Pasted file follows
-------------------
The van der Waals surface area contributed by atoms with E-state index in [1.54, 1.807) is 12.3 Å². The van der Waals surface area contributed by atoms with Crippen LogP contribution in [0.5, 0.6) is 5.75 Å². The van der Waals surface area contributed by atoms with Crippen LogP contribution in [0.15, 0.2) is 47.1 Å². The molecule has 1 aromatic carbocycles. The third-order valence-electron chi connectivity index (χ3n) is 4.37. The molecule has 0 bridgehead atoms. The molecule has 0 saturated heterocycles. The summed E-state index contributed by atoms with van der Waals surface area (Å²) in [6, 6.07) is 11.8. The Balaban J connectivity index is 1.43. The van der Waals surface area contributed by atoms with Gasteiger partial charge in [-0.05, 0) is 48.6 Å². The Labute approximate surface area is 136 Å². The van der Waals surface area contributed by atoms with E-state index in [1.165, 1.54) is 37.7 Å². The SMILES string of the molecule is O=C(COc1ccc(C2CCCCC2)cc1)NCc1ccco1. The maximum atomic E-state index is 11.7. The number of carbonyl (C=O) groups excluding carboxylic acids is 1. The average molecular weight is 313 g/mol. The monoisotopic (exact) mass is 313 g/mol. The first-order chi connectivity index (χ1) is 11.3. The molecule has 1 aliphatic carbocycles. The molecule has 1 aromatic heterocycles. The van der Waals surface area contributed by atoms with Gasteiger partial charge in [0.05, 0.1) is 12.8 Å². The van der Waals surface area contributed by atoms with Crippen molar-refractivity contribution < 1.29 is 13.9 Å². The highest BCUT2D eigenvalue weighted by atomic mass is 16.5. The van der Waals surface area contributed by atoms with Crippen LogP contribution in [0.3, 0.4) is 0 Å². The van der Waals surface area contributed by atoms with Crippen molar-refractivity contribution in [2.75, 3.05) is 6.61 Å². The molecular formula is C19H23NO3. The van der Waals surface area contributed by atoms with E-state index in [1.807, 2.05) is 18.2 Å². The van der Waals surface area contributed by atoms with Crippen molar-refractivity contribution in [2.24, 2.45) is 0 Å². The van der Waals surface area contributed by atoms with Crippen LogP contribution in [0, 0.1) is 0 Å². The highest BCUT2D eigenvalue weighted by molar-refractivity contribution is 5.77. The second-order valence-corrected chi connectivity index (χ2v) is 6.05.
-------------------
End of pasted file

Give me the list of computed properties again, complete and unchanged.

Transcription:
The van der Waals surface area contributed by atoms with E-state index in [1.54, 1.807) is 12.3 Å². The van der Waals surface area contributed by atoms with Crippen LogP contribution in [0.5, 0.6) is 5.75 Å². The van der Waals surface area contributed by atoms with Crippen LogP contribution in [0.15, 0.2) is 47.1 Å². The molecule has 1 aromatic carbocycles. The third-order valence-electron chi connectivity index (χ3n) is 4.37. The molecule has 0 bridgehead atoms. The molecule has 0 saturated heterocycles. The summed E-state index contributed by atoms with van der Waals surface area (Å²) in [6, 6.07) is 11.8. The Balaban J connectivity index is 1.43. The van der Waals surface area contributed by atoms with Gasteiger partial charge in [-0.05, 0) is 48.6 Å². The Labute approximate surface area is 136 Å². The van der Waals surface area contributed by atoms with E-state index in [1.165, 1.54) is 37.7 Å². The SMILES string of the molecule is O=C(COc1ccc(C2CCCCC2)cc1)NCc1ccco1. The maximum atomic E-state index is 11.7. The number of carbonyl (C=O) groups excluding carboxylic acids is 1. The average molecular weight is 313 g/mol. The monoisotopic (exact) mass is 313 g/mol. The first-order chi connectivity index (χ1) is 11.3. The molecule has 1 aliphatic carbocycles. The molecule has 1 aromatic heterocycles. The van der Waals surface area contributed by atoms with Gasteiger partial charge in [0.05, 0.1) is 12.8 Å². The van der Waals surface area contributed by atoms with Crippen molar-refractivity contribution < 1.29 is 13.9 Å². The highest BCUT2D eigenvalue weighted by atomic mass is 16.5. The van der Waals surface area contributed by atoms with Crippen LogP contribution in [0.3, 0.4) is 0 Å². The van der Waals surface area contributed by atoms with Crippen molar-refractivity contribution in [2.75, 3.05) is 6.61 Å². The molecular formula is C19H23NO3. The van der Waals surface area contributed by atoms with E-state index in [1.807, 2.05) is 18.2 Å². The van der Waals surface area contributed by atoms with Crippen molar-refractivity contribution in [2.24, 2.45) is 0 Å². The van der Waals surface area contributed by atoms with Crippen LogP contribution in [0, 0.1) is 0 Å². The highest BCUT2D eigenvalue weighted by molar-refractivity contribution is 5.77. The second-order valence-corrected chi connectivity index (χ2v) is 6.05.